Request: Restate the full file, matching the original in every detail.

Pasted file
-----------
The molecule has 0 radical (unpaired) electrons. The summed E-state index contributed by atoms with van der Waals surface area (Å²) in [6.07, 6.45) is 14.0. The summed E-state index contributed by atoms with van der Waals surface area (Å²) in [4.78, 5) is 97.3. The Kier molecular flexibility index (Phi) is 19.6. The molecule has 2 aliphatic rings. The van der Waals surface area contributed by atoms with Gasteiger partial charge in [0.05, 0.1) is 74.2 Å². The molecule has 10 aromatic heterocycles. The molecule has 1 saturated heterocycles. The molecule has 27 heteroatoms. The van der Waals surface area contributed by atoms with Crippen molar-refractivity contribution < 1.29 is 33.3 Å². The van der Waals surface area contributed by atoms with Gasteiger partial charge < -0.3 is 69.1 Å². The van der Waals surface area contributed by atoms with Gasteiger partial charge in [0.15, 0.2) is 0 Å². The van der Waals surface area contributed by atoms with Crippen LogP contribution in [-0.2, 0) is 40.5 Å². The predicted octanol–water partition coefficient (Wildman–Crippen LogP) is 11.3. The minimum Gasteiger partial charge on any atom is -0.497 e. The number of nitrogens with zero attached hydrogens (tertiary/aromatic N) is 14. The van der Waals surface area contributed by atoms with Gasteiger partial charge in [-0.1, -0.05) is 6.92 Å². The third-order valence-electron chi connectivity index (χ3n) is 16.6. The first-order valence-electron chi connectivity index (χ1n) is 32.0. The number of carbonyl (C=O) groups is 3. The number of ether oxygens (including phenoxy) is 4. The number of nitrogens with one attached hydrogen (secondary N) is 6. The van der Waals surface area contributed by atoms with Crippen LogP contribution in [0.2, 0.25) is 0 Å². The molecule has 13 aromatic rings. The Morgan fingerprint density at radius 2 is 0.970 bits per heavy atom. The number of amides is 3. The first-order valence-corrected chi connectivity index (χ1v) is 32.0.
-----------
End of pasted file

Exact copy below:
The molecule has 0 radical (unpaired) electrons. The summed E-state index contributed by atoms with van der Waals surface area (Å²) in [6.07, 6.45) is 14.0. The summed E-state index contributed by atoms with van der Waals surface area (Å²) in [4.78, 5) is 97.3. The Kier molecular flexibility index (Phi) is 19.6. The molecule has 2 aliphatic rings. The van der Waals surface area contributed by atoms with Gasteiger partial charge in [0.05, 0.1) is 74.2 Å². The molecule has 10 aromatic heterocycles. The molecule has 1 saturated heterocycles. The molecule has 27 heteroatoms. The van der Waals surface area contributed by atoms with Crippen molar-refractivity contribution < 1.29 is 33.3 Å². The van der Waals surface area contributed by atoms with Gasteiger partial charge < -0.3 is 69.1 Å². The van der Waals surface area contributed by atoms with Gasteiger partial charge in [0.15, 0.2) is 0 Å². The van der Waals surface area contributed by atoms with Crippen LogP contribution in [-0.2, 0) is 40.5 Å². The predicted octanol–water partition coefficient (Wildman–Crippen LogP) is 11.3. The minimum Gasteiger partial charge on any atom is -0.497 e. The number of nitrogens with zero attached hydrogens (tertiary/aromatic N) is 14. The van der Waals surface area contributed by atoms with Gasteiger partial charge in [-0.1, -0.05) is 6.92 Å². The third-order valence-electron chi connectivity index (χ3n) is 16.6. The first-order valence-electron chi connectivity index (χ1n) is 32.0. The number of carbonyl (C=O) groups is 3. The number of ether oxygens (including phenoxy) is 4. The number of nitrogens with one attached hydrogen (secondary N) is 6. The van der Waals surface area contributed by atoms with Crippen LogP contribution in [0.2, 0.25) is 0 Å². The molecule has 13 aromatic rings. The Morgan fingerprint density at radius 2 is 0.970 bits per heavy atom. The number of amides is 3. The first-order valence-corrected chi connectivity index (χ1v) is 32.0.